I’m writing this as a response to one of David’s comments , where he noted the dark cast of my first posting on this site.
I agree that there is a kind of serious cast to that post, where I talk about the complexity and uncertainty that managers face. This prompted David to comment about the pain-relief school of management consulting.
However, I did mention the notion of sustainment, and this was meant in the most positive way, as an indication of the mutually life-sustaining relationship among human beings and their institutions.
I’d like to go a little further and propose the thought that enterprises may be a source of joy, and may even be thought to experience joy. I credit this notion to one of our IBM colleagues, Sukanya Patwardhan. As part of an extended discussion, I introduced one of my standard themes, which is that human social systems are fundamentally living systems , which, as usual led to a health care analogy. Sukanya pursued this point further by saying that maybe what we should be concerned about is not simply healing, but rather to foster well-being in enterprise institutions. She further said that as services professionals we should go beyond feeling our clients’ pain, but rather share their joy.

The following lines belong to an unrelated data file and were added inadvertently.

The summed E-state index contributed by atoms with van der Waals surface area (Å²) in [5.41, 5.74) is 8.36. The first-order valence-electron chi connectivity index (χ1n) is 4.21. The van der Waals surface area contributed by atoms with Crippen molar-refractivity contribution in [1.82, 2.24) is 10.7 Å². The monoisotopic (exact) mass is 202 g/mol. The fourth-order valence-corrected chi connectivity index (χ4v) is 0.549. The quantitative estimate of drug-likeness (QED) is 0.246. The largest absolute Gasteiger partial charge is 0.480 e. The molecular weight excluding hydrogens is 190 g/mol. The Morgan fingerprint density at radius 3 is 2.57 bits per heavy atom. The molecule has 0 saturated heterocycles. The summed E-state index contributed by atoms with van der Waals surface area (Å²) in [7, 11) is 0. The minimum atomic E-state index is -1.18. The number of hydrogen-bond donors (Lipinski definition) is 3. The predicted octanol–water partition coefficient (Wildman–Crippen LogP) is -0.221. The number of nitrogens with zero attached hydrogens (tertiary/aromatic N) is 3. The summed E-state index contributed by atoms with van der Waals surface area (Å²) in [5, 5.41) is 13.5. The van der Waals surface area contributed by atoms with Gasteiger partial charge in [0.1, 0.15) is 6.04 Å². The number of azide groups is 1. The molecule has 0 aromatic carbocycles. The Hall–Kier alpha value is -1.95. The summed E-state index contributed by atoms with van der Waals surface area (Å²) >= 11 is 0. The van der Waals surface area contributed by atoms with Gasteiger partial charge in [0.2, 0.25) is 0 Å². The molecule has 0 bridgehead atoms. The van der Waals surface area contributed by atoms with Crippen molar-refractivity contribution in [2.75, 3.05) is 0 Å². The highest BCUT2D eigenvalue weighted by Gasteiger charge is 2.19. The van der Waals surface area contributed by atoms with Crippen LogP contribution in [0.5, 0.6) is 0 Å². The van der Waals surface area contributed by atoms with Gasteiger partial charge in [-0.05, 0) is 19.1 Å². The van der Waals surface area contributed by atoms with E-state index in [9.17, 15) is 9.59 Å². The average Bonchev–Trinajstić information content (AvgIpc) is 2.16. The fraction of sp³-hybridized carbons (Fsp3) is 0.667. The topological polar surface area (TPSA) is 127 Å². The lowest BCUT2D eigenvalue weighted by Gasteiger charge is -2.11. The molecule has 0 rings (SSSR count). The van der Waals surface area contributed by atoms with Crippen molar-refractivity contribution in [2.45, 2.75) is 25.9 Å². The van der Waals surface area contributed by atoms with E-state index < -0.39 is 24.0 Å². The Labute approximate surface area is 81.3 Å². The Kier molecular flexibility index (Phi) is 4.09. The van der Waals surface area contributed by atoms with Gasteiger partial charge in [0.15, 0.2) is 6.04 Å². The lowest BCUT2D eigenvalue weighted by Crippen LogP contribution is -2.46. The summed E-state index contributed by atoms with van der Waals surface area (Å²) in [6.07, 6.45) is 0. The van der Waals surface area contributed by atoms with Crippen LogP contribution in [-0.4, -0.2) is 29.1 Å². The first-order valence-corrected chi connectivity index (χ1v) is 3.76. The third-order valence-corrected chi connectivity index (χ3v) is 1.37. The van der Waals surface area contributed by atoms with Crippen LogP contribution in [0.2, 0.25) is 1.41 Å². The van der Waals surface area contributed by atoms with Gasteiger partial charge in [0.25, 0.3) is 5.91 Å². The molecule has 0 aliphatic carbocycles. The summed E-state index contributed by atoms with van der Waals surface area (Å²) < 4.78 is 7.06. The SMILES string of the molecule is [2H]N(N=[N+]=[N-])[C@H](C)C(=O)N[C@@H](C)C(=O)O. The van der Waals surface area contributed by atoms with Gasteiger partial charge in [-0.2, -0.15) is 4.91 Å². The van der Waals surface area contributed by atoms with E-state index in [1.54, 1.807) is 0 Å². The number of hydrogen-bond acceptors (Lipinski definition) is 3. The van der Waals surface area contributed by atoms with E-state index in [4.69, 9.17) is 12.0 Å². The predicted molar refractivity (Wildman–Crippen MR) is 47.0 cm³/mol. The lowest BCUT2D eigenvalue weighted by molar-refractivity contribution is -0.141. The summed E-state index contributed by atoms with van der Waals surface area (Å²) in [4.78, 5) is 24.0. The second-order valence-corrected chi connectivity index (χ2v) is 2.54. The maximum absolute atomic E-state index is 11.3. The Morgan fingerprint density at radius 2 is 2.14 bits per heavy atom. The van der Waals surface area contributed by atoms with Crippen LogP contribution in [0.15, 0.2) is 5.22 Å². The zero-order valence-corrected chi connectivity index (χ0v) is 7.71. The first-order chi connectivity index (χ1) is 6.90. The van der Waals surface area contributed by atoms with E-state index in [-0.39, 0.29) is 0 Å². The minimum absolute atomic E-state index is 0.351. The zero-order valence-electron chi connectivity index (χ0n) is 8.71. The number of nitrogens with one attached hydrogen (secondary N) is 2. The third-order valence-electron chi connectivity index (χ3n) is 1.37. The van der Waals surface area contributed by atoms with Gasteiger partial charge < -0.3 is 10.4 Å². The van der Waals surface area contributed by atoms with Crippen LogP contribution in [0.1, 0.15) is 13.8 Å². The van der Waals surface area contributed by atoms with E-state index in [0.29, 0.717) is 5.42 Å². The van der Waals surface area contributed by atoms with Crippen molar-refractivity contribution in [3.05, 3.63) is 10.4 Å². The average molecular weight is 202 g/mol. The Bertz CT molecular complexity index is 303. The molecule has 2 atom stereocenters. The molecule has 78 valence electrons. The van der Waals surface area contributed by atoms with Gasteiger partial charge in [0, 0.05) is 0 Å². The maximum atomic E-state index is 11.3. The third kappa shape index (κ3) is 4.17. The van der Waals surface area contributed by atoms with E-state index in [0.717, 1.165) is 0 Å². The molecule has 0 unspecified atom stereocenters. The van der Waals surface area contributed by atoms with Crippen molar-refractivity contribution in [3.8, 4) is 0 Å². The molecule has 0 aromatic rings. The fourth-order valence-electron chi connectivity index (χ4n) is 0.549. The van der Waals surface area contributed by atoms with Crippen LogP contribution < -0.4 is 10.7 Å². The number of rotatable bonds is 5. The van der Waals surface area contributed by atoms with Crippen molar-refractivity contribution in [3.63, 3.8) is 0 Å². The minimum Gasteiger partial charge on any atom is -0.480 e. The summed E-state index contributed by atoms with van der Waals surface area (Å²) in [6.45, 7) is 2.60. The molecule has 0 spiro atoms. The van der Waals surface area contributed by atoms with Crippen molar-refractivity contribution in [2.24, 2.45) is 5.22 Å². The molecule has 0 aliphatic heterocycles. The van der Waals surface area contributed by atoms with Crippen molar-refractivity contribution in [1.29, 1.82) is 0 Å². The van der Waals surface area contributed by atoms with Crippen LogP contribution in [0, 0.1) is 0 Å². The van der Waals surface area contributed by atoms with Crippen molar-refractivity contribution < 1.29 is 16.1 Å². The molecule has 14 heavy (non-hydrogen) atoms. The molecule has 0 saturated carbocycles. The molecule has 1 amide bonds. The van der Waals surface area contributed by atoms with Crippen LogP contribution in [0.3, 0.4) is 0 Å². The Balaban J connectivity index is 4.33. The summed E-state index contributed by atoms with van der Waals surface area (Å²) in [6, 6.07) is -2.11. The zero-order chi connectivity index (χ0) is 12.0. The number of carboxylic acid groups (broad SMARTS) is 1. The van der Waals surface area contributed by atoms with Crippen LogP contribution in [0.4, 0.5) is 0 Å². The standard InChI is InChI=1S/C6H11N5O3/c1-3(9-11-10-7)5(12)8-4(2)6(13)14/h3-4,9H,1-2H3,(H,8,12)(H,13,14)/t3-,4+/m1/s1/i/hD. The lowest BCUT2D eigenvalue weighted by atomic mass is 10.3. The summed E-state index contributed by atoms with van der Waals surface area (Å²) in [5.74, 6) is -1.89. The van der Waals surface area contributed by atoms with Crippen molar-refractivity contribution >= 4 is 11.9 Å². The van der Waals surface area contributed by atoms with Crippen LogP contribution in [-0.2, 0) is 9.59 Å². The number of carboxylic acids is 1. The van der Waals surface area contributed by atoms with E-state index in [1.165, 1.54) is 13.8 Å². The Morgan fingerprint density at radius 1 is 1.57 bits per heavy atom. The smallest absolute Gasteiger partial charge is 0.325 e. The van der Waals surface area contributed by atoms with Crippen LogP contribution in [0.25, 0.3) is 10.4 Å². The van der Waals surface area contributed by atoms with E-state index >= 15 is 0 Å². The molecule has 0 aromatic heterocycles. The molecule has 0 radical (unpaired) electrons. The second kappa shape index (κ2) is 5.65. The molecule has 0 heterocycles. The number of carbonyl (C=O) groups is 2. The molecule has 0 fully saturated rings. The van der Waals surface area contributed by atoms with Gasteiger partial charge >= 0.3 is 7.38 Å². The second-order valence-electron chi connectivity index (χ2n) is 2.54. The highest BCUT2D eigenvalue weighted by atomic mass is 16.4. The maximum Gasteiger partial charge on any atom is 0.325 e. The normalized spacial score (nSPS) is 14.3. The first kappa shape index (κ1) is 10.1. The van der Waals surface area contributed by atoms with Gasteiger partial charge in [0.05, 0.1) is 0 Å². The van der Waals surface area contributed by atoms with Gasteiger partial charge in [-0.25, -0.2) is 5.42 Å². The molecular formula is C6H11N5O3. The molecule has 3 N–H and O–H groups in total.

I have thought a lot about those words, and they resonate with me. I agree with David that technologies can be fun, as well as utilitarian, or dominating in the sense of providing competitive advantage.
As technology and business continue to coevolve, maybe it makes sense to put more stress on the joy that this can bring. Not just the joy that might come from knocking a few points off a rival’s market share, but the joy that comes from creating positive sources of value. As Robert Wright points out in his book Nonzero , the history of innovation is a continuing win-win game.
This can be fun, and a source of joy, for us humans involved in the game.
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